7. #26
    Wholeheartedly agree with you, Toronto!
    - NH (Resident), FL (NR), ME (NR), PA (NR), CT (NR), AZ (NR) PERMIT HOLDER
    (I travel to those states frequently for various reasons)
    http://gunfacts.info/

  8. #27
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    Quote Originally Posted by torontogunguy View Post
    Now you have it! No arrests. No court cases. That muddies the waters royally by creating common law that is just as valid as statute law passed by legislation and needs people to decipher who would rather not, really, go against the grain of anything or anyone (like one doctor testifying against another, get it?).

    Let's work our politicians to get mutual reciprocity (and I personally think that taken it is doable). It's sorta like "how do you eat an elephant?". Answer: "one bite at a time". Take the first step and go for mutual reciprocity with adjacent states. "What - you don't trust us?" and so on. Then a national law or agreement. Then Step 2 - revert to the second amendment and other parts of the constitution and throw out Step 1 as it is, in fact, unconstitutional and replace it a ruling that permits are not even necessary.

    When the heck did this permit thing start anyway? I can remember my grandfather dressing and tucking a wee, wee revolver or derringer into his vest pocket, same as his watch. Did he require a permit to do so? I don't think so. I'd sure like to find some material on the history of 'licensing' for concealed or open carry. It is totally, totally unconstitutional and that, Jack, was a fact until some point in time, perhaps when we were disarming the boys coming home from the Civil War who were half baked and would just as soon shoot you as have a pee?

    Sorry to be so blunt but the route to our desired end is crystal clear to me. It is only the anti-gun nuts and the politicians looking for their money and votes that seem to get in the way.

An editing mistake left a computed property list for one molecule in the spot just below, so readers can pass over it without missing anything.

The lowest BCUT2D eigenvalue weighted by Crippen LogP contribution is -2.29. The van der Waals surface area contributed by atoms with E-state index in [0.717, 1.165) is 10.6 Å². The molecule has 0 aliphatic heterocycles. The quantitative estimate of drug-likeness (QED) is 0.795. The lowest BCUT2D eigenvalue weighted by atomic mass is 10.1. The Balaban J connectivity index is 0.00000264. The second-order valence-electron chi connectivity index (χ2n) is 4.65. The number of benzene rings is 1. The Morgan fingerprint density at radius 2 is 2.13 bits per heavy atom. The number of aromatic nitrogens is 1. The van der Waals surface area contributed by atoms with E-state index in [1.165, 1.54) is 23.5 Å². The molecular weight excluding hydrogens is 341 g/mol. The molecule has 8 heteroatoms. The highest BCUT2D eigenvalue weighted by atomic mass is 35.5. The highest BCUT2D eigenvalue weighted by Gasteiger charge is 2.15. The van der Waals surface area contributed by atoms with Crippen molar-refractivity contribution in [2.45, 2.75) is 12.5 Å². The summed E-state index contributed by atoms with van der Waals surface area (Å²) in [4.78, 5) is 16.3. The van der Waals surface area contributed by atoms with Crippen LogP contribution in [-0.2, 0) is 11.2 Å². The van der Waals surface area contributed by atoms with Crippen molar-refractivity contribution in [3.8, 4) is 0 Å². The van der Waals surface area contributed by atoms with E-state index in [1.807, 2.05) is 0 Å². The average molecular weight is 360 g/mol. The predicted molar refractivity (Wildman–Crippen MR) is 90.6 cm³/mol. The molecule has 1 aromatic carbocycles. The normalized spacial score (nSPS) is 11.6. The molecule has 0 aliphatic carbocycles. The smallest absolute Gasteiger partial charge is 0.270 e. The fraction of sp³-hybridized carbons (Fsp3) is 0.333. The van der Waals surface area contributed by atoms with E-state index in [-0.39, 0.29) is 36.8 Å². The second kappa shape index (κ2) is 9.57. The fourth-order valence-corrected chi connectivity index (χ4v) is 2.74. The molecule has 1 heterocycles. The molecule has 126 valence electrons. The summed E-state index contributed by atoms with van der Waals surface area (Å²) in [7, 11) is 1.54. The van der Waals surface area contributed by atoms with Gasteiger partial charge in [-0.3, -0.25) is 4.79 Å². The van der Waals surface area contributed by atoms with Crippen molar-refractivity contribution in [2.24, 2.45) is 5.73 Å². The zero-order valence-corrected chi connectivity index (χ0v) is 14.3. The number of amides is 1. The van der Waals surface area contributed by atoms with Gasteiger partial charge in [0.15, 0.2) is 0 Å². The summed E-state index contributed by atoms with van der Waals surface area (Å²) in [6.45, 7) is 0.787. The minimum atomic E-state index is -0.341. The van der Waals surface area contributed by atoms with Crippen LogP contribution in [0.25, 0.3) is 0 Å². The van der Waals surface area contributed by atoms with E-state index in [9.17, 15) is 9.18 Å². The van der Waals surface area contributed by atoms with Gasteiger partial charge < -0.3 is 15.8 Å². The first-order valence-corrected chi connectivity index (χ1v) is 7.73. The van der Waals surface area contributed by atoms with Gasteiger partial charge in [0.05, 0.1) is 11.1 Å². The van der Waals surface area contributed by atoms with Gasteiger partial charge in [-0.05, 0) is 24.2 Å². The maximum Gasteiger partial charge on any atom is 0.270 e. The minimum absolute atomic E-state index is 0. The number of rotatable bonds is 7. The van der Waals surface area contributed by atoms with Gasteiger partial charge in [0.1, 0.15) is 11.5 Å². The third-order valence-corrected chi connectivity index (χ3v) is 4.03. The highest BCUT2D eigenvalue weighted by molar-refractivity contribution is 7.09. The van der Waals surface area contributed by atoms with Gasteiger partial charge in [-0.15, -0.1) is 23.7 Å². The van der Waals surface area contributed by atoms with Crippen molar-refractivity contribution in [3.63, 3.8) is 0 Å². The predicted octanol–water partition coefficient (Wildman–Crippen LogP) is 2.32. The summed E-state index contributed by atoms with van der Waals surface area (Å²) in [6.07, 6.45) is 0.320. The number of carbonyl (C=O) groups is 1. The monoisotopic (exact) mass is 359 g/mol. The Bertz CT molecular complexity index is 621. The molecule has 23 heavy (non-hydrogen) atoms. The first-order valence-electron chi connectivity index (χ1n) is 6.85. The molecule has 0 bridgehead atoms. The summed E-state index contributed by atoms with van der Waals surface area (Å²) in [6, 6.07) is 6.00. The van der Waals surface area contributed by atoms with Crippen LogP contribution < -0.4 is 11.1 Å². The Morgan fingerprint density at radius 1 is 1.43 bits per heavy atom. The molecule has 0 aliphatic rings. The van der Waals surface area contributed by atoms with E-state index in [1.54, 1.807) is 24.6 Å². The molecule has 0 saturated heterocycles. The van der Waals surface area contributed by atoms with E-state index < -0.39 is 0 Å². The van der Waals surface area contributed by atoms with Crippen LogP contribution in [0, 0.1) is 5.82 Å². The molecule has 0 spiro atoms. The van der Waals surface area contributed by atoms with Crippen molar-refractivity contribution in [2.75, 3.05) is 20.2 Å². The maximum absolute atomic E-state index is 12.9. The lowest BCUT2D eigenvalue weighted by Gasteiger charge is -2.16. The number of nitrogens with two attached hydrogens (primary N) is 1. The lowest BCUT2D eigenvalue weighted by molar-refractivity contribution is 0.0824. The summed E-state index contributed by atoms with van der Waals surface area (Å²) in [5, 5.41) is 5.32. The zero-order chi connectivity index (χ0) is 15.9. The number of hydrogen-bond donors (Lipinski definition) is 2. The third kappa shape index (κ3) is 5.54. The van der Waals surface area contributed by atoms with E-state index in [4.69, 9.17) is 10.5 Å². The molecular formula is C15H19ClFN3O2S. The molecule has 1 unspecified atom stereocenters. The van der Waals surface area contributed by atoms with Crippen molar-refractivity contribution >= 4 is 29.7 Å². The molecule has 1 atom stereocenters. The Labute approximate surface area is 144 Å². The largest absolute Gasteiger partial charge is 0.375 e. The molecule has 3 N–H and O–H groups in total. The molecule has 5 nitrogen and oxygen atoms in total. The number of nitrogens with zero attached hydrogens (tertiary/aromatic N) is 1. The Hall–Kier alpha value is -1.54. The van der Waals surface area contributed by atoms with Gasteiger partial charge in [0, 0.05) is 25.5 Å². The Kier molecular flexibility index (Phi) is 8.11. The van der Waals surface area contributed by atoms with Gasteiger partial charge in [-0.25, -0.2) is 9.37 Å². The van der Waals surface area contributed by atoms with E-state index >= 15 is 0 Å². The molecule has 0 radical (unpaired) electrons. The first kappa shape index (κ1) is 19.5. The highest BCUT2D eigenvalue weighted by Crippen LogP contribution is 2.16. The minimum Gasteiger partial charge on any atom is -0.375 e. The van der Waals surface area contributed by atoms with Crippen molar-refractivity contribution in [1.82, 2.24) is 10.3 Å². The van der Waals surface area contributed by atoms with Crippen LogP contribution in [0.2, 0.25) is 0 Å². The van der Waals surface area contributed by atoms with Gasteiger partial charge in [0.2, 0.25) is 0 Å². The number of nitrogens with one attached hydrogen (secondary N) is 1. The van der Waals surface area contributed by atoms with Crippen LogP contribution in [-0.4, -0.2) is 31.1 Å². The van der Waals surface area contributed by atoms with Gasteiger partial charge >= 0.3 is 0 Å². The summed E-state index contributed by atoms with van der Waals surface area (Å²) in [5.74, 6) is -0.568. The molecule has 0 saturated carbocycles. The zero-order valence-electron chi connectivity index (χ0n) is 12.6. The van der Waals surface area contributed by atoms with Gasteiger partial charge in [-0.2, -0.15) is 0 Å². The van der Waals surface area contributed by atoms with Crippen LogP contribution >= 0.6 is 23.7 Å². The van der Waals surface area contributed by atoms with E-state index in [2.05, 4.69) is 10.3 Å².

Empirical data speaks for itself and the empirical data, as published by our governments themselves, show that concealed carry does NOT result in a bloodbath but rather lowers the violent crime rate. And one of those pieces of empirical data is that some 2.5 MILLION violent crimes are thwarted every year by honest citizens bearing arms (and who knows how many are not reported?).

    Let's get mutual recognition/reciprocity one bite at a time - and then worry about getting rid of the permits altogether when it doesn't seem like such a big deal. Frankly, I prefer that we weed out the felons, whackos and space cadets somehow, regardless of what the constitutions says. Or do we let the natural order of things straighten out the gene pool?
    While your way is the way the NRA has often chosen to go, I totally disagree. I believe we need a Supreme Court decision upholding the Constitution. If we get our politicians to pass a law (something that will never happen as long as the Dem's hold a majority or even significant minority), then next week the politicians can change that law. A Supreme Court decision would be much more difficult to change.

    As far as weeding out "the felons, whackos and space cadets somehow," the facts don't support the need. Neither Vermont nor Alaska have a problem. Alaska did not experience an increase in violent crime when they lifted the requirement to have a "carry permit". The felons, whackos, and space cadets already are forbidden by law from having a gun. The law doesn't matter to them. The law only affects the law abiding citizens. Make crime against the law, not exercising a Constitutionally guaranteed innate right.